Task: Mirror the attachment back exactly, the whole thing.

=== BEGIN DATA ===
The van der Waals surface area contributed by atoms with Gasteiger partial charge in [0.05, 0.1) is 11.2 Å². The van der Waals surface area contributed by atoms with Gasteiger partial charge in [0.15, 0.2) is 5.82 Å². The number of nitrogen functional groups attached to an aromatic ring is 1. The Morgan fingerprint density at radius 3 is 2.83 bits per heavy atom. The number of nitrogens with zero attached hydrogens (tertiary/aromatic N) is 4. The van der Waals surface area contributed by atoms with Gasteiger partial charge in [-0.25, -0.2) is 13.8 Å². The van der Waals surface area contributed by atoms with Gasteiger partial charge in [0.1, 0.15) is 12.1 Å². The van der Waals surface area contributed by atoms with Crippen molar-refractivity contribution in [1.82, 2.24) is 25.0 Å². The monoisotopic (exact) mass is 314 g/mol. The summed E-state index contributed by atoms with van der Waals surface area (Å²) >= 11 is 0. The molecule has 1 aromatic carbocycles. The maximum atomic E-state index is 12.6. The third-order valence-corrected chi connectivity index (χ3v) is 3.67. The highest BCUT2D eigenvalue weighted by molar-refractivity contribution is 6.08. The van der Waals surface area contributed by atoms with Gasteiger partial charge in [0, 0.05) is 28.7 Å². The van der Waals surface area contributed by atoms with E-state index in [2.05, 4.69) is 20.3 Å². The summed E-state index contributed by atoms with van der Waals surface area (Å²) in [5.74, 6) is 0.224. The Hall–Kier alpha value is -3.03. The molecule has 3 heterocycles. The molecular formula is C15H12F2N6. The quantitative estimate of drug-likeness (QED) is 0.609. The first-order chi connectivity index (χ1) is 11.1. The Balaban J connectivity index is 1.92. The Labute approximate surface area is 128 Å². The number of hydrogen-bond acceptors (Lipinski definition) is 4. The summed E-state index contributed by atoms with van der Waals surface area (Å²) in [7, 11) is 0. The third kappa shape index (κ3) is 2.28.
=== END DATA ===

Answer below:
The van der Waals surface area contributed by atoms with Gasteiger partial charge in [0.05, 0.1) is 11.2 Å². The van der Waals surface area contributed by atoms with Gasteiger partial charge in [0.15, 0.2) is 5.82 Å². The number of nitrogen functional groups attached to an aromatic ring is 1. The Morgan fingerprint density at radius 3 is 2.83 bits per heavy atom. The number of nitrogens with zero attached hydrogens (tertiary/aromatic N) is 4. The van der Waals surface area contributed by atoms with Gasteiger partial charge in [-0.25, -0.2) is 13.8 Å². The van der Waals surface area contributed by atoms with Gasteiger partial charge in [0.1, 0.15) is 12.1 Å². The van der Waals surface area contributed by atoms with Crippen molar-refractivity contribution in [1.82, 2.24) is 25.0 Å². The monoisotopic (exact) mass is 314 g/mol. The summed E-state index contributed by atoms with van der Waals surface area (Å²) >= 11 is 0. The molecule has 1 aromatic carbocycles. The maximum atomic E-state index is 12.6. The third-order valence-corrected chi connectivity index (χ3v) is 3.67. The highest BCUT2D eigenvalue weighted by molar-refractivity contribution is 6.08. The van der Waals surface area contributed by atoms with Gasteiger partial charge in [0, 0.05) is 28.7 Å². The van der Waals surface area contributed by atoms with E-state index in [2.05, 4.69) is 20.3 Å². The summed E-state index contributed by atoms with van der Waals surface area (Å²) in [5.74, 6) is 0.224. The Hall–Kier alpha value is -3.03. The molecule has 3 heterocycles. The molecular formula is C15H12F2N6. The quantitative estimate of drug-likeness (QED) is 0.609. The first-order chi connectivity index (χ1) is 11.1. The Balaban J connectivity index is 1.92. The Labute approximate surface area is 128 Å². The number of hydrogen-bond acceptors (Lipinski definition) is 4. The summed E-state index contributed by atoms with van der Waals surface area (Å²) in [7, 11) is 0. The third kappa shape index (κ3) is 2.28.